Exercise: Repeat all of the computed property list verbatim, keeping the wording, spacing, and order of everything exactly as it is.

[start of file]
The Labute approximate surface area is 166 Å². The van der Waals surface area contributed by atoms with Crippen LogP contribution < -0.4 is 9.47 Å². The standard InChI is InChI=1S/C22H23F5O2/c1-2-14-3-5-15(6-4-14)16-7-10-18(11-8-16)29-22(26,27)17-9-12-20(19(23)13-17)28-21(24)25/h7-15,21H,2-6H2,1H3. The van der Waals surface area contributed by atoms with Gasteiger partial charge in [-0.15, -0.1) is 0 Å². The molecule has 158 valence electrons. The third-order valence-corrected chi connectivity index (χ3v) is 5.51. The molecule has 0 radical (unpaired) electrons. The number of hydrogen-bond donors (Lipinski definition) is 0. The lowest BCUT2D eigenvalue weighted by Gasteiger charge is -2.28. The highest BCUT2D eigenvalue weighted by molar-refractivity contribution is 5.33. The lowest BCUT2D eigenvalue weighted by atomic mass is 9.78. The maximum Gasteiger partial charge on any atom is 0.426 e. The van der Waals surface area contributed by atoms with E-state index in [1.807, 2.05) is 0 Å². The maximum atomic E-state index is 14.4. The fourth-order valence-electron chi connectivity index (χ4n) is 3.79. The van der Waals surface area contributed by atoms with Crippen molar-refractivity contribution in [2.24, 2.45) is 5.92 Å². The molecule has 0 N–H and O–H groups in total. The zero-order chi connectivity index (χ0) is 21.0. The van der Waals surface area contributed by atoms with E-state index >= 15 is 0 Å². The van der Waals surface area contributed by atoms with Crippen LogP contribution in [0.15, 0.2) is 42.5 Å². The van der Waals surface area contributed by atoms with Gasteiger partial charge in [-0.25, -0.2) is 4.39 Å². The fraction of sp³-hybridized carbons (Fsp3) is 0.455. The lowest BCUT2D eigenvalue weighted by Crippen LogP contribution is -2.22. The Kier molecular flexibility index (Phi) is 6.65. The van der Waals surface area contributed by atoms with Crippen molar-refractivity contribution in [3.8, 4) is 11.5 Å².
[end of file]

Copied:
The Labute approximate surface area is 166 Å². The van der Waals surface area contributed by atoms with Crippen LogP contribution < -0.4 is 9.47 Å². The standard InChI is InChI=1S/C22H23F5O2/c1-2-14-3-5-15(6-4-14)16-7-10-18(11-8-16)29-22(26,27)17-9-12-20(19(23)13-17)28-21(24)25/h7-15,21H,2-6H2,1H3. The van der Waals surface area contributed by atoms with Gasteiger partial charge in [-0.15, -0.1) is 0 Å². The molecule has 158 valence electrons. The third-order valence-corrected chi connectivity index (χ3v) is 5.51. The molecule has 0 radical (unpaired) electrons. The number of hydrogen-bond donors (Lipinski definition) is 0. The lowest BCUT2D eigenvalue weighted by Gasteiger charge is -2.28. The highest BCUT2D eigenvalue weighted by molar-refractivity contribution is 5.33. The lowest BCUT2D eigenvalue weighted by atomic mass is 9.78. The maximum Gasteiger partial charge on any atom is 0.426 e. The van der Waals surface area contributed by atoms with E-state index in [1.807, 2.05) is 0 Å². The maximum atomic E-state index is 14.4. The fourth-order valence-electron chi connectivity index (χ4n) is 3.79. The van der Waals surface area contributed by atoms with Crippen molar-refractivity contribution in [2.24, 2.45) is 5.92 Å². The molecule has 0 N–H and O–H groups in total. The zero-order chi connectivity index (χ0) is 21.0. The van der Waals surface area contributed by atoms with E-state index >= 15 is 0 Å². The van der Waals surface area contributed by atoms with Crippen LogP contribution in [0.15, 0.2) is 42.5 Å². The van der Waals surface area contributed by atoms with Gasteiger partial charge in [-0.25, -0.2) is 4.39 Å². The fraction of sp³-hybridized carbons (Fsp3) is 0.455. The lowest BCUT2D eigenvalue weighted by Crippen LogP contribution is -2.22. The Kier molecular flexibility index (Phi) is 6.65. The van der Waals surface area contributed by atoms with Crippen molar-refractivity contribution in [3.8, 4) is 11.5 Å².